Personal initiative and drive opens new worlds for Ontario Tech Computer Science student Neel Shah

Personal initiative and drive opens new worlds for Ontario Tech Computer Science student Neel Shah
Personal initiative and drive opens new worlds for Ontario Tech Computer Science student Neel Shah
Neel Shah, third-year Computer Science student (Data Science specialization), Faculty of Science, Ontario Tech University.

It’s often said “life is what you make it”. It’s a phrase that fully applies in the case of Ontario Tech University student Neel Shah.

Having graduated from high school at the Anandalaya Education Society in Anand, Gujarat, India, Shah came to Canada in May 2021 to begin a bachelor’s degree program in Computer Science at Ontario Tech, specializing in Data Science.

Shah admits that the field of computers and the science behind it didn’t intrigue him at first as a young adult; what motivated him was a desire to help the community he lived in.

“I was a firm believer that only doctors and health practitioners can serve society,” says Shah. “But as my habit of reading proliferated, I realized problem solving is not field-specific and there are ways other than being a doctor to solve different crises.”

What he did love though was numbers: analyzing patterns, from simple stats to predict which team will win a cricket match, to the complexity of stock market data. One day, a fascinating blog introduced him to the world of data science and how it applies to almost every field.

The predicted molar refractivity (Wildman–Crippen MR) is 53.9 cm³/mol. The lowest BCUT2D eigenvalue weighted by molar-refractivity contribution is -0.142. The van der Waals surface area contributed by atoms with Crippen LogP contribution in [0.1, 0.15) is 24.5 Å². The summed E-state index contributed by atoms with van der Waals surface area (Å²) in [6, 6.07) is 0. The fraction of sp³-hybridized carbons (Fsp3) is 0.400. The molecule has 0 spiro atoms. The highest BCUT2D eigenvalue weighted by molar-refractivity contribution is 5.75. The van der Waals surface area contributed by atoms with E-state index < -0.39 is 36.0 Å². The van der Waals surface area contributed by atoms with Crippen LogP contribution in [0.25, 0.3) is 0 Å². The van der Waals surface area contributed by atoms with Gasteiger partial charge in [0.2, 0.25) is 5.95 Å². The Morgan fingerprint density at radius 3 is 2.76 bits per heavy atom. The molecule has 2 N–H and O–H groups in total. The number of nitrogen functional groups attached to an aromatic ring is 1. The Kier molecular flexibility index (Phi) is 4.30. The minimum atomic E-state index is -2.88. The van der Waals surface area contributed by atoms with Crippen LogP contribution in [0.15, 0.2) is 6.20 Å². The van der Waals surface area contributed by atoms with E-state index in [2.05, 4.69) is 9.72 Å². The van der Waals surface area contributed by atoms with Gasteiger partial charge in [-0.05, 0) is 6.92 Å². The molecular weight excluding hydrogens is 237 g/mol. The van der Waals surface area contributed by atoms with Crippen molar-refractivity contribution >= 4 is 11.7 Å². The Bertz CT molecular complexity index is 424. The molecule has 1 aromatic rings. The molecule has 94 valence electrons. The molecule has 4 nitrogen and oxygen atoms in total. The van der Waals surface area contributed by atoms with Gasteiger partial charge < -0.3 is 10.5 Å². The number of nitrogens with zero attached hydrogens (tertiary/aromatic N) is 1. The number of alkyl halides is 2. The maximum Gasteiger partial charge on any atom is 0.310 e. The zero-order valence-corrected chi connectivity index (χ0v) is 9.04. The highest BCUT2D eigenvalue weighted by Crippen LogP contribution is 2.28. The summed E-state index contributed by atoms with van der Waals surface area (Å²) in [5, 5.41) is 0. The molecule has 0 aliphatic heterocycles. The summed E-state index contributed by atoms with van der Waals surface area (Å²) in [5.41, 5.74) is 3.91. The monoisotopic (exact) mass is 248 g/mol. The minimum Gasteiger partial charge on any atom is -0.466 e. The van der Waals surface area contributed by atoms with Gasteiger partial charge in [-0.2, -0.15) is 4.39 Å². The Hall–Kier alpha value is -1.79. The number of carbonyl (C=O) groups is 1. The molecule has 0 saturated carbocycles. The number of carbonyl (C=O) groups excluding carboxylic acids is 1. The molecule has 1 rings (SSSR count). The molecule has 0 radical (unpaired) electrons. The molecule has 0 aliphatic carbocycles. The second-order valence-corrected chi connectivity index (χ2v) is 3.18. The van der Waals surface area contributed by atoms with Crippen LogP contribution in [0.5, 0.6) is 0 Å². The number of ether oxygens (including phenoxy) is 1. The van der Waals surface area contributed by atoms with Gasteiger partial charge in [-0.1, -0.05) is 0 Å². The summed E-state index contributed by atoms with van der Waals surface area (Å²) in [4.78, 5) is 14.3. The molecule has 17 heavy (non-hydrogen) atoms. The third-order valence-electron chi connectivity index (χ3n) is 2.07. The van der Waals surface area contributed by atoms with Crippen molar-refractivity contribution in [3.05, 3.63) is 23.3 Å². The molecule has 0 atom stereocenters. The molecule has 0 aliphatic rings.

“Ontario Tech’s Computer Science program offered the opportunity to develop my technical skills and at the same time help me evolve into a ‘data storyteller’, to pursue research projects to innovate new ideas.”

Finding real connections in a virtual world

At the time Shah launched his Computer Science studies (specializing in Data Science), Ontario Tech was in an online mode for course delivery due to restrictions related to the COVID-19 pandemic.

“To be honest, it was really tough with the prevalence of COVID,” says Shah. “Although we weren’t able to do things in-person, that didn’t stop me from connecting with others or making friends. I would just randomly reach out to people on social media or in breakout rooms of tutorials and labs.”

His relentless effort to associate with others and build his network generated ties with other undergraduates at Ontario Tech, including some outside the Faculty of Science, as well as with students at other universities and colleges across Canada. One new colleague was Ontario Tech Applied and Industrial Mathematics student Benjamin Fedoruk (Thunder Bay, Ontario) who was part of a think tank called the Northern Shores Innovation Institute (NSII). NSII members participate in research academic competitions and conduct personal (research) projects. Shah joined NSII, where he became more aware of student competitions through Fedoruk’s connections with a student community group known as STEM Fellowship.

Shah, Fedoruk and fellow Ontario Tech student Amanda Showler (Computer Science) entered a student competition at York University, presenting research on micro air vehicles. While they didn’t win an award, they then submitted their work to the 30th Annual Conference of the Computational Fluid Dynamics Society of Canada (CFDSC). Their abstract was accepted and Shah presented their work to CFDSC 2022 on August 9; the material was published in the Conference Proceedings.

Ontario Tech STAR Award, more student competitions